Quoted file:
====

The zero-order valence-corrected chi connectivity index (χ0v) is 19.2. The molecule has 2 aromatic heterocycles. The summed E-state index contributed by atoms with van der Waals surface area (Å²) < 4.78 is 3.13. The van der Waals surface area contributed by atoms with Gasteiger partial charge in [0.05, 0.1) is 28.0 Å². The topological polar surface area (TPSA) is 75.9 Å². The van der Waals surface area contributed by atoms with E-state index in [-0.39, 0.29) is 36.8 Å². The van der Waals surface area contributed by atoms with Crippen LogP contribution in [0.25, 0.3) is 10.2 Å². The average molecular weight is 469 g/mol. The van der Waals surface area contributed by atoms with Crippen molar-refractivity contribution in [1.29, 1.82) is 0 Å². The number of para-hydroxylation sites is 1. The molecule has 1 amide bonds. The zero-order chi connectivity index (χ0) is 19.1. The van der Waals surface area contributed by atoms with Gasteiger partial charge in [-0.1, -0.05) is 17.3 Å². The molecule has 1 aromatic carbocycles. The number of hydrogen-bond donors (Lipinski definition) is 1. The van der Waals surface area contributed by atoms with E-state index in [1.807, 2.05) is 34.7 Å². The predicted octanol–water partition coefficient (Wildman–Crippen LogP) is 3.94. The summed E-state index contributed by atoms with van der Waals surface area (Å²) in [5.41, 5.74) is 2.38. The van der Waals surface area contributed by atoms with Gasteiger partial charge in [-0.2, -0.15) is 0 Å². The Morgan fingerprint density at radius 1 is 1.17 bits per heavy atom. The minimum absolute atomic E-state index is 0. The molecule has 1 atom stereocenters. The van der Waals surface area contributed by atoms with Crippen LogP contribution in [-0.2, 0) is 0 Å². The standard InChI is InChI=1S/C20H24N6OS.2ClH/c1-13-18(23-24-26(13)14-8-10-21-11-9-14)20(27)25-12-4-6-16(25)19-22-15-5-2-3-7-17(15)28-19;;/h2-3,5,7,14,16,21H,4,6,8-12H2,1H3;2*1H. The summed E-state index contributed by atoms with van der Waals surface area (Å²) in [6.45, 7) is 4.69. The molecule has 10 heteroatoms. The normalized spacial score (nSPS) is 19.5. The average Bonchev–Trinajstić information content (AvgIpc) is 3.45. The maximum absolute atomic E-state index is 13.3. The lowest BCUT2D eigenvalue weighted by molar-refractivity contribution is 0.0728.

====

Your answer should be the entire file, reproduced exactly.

The zero-order valence-corrected chi connectivity index (χ0v) is 19.2. The molecule has 2 aromatic heterocycles. The summed E-state index contributed by atoms with van der Waals surface area (Å²) < 4.78 is 3.13. The van der Waals surface area contributed by atoms with Gasteiger partial charge in [0.05, 0.1) is 28.0 Å². The topological polar surface area (TPSA) is 75.9 Å². The van der Waals surface area contributed by atoms with E-state index in [-0.39, 0.29) is 36.8 Å². The van der Waals surface area contributed by atoms with Crippen LogP contribution in [0.25, 0.3) is 10.2 Å². The average molecular weight is 469 g/mol. The van der Waals surface area contributed by atoms with Crippen molar-refractivity contribution in [1.29, 1.82) is 0 Å². The number of para-hydroxylation sites is 1. The molecule has 1 amide bonds. The zero-order chi connectivity index (χ0) is 19.1. The van der Waals surface area contributed by atoms with Gasteiger partial charge in [-0.1, -0.05) is 17.3 Å². The molecule has 1 aromatic carbocycles. The number of hydrogen-bond donors (Lipinski definition) is 1. The van der Waals surface area contributed by atoms with E-state index in [1.807, 2.05) is 34.7 Å². The predicted octanol–water partition coefficient (Wildman–Crippen LogP) is 3.94. The summed E-state index contributed by atoms with van der Waals surface area (Å²) in [5.41, 5.74) is 2.38. The van der Waals surface area contributed by atoms with Gasteiger partial charge in [-0.2, -0.15) is 0 Å². The Morgan fingerprint density at radius 1 is 1.17 bits per heavy atom. The minimum absolute atomic E-state index is 0. The molecule has 1 atom stereocenters. The van der Waals surface area contributed by atoms with Crippen LogP contribution in [-0.2, 0) is 0 Å². The standard InChI is InChI=1S/C20H24N6OS.2ClH/c1-13-18(23-24-26(13)14-8-10-21-11-9-14)20(27)25-12-4-6-16(25)19-22-15-5-2-3-7-17(15)28-19;;/h2-3,5,7,14,16,21H,4,6,8-12H2,1H3;2*1H. The summed E-state index contributed by atoms with van der Waals surface area (Å²) in [6.45, 7) is 4.69. The molecule has 10 heteroatoms. The normalized spacial score (nSPS) is 19.5. The average Bonchev–Trinajstić information content (AvgIpc) is 3.45. The maximum absolute atomic E-state index is 13.3. The lowest BCUT2D eigenvalue weighted by molar-refractivity contribution is 0.0728.